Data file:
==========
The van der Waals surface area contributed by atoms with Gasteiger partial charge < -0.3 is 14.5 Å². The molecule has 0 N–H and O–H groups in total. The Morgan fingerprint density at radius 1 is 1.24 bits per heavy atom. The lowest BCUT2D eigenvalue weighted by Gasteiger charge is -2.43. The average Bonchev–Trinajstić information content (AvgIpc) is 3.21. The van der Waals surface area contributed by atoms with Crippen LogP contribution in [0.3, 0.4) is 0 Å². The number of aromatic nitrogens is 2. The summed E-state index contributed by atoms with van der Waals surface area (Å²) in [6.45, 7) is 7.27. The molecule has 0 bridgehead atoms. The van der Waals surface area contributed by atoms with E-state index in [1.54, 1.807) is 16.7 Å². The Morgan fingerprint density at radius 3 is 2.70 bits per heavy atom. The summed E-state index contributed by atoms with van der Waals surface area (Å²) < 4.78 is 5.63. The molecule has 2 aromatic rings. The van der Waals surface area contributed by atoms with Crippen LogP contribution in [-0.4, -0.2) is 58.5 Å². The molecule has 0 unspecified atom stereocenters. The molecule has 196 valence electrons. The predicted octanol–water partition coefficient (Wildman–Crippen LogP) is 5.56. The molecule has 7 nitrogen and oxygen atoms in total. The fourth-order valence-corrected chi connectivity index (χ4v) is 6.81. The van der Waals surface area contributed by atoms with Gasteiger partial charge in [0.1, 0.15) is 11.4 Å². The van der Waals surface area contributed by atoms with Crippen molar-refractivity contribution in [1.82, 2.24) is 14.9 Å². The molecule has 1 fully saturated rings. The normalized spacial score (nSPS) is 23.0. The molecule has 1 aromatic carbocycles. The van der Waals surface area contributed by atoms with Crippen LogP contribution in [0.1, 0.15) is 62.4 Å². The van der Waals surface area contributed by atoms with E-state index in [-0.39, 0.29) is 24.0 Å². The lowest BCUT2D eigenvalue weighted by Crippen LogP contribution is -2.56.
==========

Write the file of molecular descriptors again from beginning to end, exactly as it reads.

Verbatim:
The van der Waals surface area contributed by atoms with Gasteiger partial charge < -0.3 is 14.5 Å². The molecule has 0 N–H and O–H groups in total. The Morgan fingerprint density at radius 1 is 1.24 bits per heavy atom. The lowest BCUT2D eigenvalue weighted by Gasteiger charge is -2.43. The average Bonchev–Trinajstić information content (AvgIpc) is 3.21. The van der Waals surface area contributed by atoms with Crippen LogP contribution in [0.3, 0.4) is 0 Å². The number of aromatic nitrogens is 2. The summed E-state index contributed by atoms with van der Waals surface area (Å²) in [6.45, 7) is 7.27. The molecule has 0 bridgehead atoms. The van der Waals surface area contributed by atoms with E-state index in [1.54, 1.807) is 16.7 Å². The Morgan fingerprint density at radius 3 is 2.70 bits per heavy atom. The summed E-state index contributed by atoms with van der Waals surface area (Å²) < 4.78 is 5.63. The molecule has 2 aromatic rings. The van der Waals surface area contributed by atoms with Crippen LogP contribution in [-0.4, -0.2) is 58.5 Å². The molecule has 0 unspecified atom stereocenters. The molecule has 196 valence electrons. The predicted octanol–water partition coefficient (Wildman–Crippen LogP) is 5.56. The molecule has 7 nitrogen and oxygen atoms in total. The fourth-order valence-corrected chi connectivity index (χ4v) is 6.81. The van der Waals surface area contributed by atoms with Gasteiger partial charge in [0.1, 0.15) is 11.4 Å². The van der Waals surface area contributed by atoms with Crippen molar-refractivity contribution in [1.82, 2.24) is 14.9 Å². The molecule has 1 fully saturated rings. The normalized spacial score (nSPS) is 23.0. The molecule has 1 aromatic carbocycles. The van der Waals surface area contributed by atoms with Crippen LogP contribution in [0.1, 0.15) is 62.4 Å². The van der Waals surface area contributed by atoms with E-state index in [-0.39, 0.29) is 24.0 Å². The lowest BCUT2D eigenvalue weighted by Crippen LogP contribution is -2.56.